While using a VPN might make you an accidental criminal, legitimate cybercriminals like using VPNs too. Case in point: VPNs can hide the IP address being used to control a botnet during a DDoS attack. More commonly, VPNs are used to download copyrighted or illegal content without catching the attention of Internet service providers (ISPs) or law enforcement.

Over on Malwarebytes Labs we reported on a suspicious VPN advertised as “the only free VPN that doesn’t keep logs.” Ironically, attempting to download the VPN infected victims with a keylogger.

To be clear, VPNs encrypt your data and hide your location and identity, but they don’t protect you from viruses, ransomware, and other forms of malware, including spyware and keyloggers.  Accordingly, if you’re using a VPN, you still need a cybersecurity program.

Now that we have a basic understanding of what VPNs are and how people use them, let’s take a closer look at how VPNs work, how you can set up your own VPN, and things to avoid when setting up a VPN.

“Simply put, a VPN makes going online safer and more private by creating a digital middleman between your device and the Internet. Through the use of a VPN, people can’t figure out who you are, where you are, or what you’re looking at.”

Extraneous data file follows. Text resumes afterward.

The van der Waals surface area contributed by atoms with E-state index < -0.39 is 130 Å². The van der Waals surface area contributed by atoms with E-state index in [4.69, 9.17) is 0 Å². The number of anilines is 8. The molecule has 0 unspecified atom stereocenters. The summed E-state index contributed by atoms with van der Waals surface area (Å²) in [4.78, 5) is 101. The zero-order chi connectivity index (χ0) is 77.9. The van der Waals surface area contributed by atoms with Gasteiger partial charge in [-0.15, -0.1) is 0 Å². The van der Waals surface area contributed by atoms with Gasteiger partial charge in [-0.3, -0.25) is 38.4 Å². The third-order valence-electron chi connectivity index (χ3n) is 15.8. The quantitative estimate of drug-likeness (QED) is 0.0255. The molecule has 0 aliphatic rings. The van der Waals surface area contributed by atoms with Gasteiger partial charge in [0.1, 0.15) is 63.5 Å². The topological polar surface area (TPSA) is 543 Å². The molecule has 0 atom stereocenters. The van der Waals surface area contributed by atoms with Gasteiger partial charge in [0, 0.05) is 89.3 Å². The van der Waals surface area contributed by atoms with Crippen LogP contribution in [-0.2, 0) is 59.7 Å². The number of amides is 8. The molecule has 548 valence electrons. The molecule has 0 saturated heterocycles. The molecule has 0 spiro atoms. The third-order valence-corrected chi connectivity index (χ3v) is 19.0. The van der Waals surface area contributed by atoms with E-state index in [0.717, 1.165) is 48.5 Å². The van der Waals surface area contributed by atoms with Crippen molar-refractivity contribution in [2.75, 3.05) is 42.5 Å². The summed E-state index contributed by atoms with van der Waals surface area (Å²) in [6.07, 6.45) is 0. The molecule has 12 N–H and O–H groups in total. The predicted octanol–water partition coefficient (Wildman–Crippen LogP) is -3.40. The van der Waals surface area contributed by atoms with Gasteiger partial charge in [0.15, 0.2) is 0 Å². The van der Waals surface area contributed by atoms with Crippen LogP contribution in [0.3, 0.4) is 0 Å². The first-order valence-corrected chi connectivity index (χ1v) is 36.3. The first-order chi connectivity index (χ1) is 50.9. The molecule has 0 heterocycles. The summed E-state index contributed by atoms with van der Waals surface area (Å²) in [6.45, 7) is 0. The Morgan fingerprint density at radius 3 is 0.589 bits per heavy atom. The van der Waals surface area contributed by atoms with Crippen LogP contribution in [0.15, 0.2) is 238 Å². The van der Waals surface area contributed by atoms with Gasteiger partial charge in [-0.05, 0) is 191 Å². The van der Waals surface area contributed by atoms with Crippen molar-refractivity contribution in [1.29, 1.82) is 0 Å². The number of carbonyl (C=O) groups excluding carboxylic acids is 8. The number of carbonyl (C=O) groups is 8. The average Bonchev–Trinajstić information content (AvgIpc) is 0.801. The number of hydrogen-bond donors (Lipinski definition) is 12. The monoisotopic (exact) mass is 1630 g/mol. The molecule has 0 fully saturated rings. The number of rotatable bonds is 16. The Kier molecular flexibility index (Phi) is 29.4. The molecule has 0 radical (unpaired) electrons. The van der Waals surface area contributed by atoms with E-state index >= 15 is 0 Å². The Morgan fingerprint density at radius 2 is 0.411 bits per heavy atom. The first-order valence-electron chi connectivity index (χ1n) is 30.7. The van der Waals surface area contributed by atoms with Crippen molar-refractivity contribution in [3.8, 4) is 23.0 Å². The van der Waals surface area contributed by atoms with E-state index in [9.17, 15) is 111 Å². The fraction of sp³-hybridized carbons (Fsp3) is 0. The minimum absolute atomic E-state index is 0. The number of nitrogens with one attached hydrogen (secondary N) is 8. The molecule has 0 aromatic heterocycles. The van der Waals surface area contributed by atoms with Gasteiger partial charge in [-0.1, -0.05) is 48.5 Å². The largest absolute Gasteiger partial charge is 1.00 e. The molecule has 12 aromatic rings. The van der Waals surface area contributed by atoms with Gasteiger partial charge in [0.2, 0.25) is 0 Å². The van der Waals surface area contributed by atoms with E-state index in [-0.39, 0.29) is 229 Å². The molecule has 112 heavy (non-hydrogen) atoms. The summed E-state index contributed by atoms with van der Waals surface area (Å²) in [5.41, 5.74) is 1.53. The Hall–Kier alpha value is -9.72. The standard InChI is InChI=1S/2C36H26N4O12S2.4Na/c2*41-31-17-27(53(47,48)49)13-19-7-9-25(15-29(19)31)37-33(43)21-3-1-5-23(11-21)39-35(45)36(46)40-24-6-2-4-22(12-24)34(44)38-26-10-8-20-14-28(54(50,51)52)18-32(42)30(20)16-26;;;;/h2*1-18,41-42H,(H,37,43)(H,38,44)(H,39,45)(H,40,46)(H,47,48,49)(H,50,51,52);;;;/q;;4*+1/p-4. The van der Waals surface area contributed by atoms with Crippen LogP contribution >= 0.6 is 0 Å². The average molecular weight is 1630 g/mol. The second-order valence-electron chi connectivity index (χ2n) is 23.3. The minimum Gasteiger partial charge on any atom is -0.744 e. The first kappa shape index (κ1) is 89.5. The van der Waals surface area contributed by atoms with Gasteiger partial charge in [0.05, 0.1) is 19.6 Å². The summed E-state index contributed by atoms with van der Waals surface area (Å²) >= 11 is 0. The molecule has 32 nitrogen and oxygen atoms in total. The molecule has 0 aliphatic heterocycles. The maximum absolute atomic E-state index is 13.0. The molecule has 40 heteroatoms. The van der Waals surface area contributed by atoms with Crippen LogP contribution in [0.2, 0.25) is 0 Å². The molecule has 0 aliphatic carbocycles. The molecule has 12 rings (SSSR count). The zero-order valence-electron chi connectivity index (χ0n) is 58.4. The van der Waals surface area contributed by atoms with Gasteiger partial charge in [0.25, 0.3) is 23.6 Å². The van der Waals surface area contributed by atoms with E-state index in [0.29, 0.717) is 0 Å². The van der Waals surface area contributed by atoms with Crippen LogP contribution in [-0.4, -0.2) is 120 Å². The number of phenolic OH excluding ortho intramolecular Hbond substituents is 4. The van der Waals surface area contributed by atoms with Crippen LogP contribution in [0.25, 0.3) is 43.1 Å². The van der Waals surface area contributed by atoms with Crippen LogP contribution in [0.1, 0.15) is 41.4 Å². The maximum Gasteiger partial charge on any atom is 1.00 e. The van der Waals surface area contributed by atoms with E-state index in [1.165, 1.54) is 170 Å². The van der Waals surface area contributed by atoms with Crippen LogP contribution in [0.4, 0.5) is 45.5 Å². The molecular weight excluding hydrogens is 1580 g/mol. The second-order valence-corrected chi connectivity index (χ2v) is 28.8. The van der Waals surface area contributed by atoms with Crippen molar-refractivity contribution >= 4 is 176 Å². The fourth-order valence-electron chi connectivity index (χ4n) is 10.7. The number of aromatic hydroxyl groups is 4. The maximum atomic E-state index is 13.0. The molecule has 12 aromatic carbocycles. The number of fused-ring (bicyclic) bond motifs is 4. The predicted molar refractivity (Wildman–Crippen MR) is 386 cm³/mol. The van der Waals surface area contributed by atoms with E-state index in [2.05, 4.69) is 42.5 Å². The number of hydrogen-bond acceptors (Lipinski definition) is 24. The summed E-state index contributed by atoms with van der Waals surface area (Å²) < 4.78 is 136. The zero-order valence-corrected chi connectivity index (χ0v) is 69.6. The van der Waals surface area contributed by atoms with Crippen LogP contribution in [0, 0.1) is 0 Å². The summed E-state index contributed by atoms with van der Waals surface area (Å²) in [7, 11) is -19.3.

How do VPNs work?

Simply put, a VPN makes going online safer and more private by creating a digital middleman between your device and the Internet. Through the use of a VPN, people can’t figure out who you are, where you are, or what you’re looking at. At a time when the concept of online privacy is challenged every day by companies and organizations hungry for our data, one can see how a VPN might come in handy.

So think of a VPN as a tunnel that starts at one point, burrows through the Internet, and emerges at another point. This tunnel can be used by people on opposite ends to securely send data to each other. Some VPN tunnels can connect several parties simultaneously.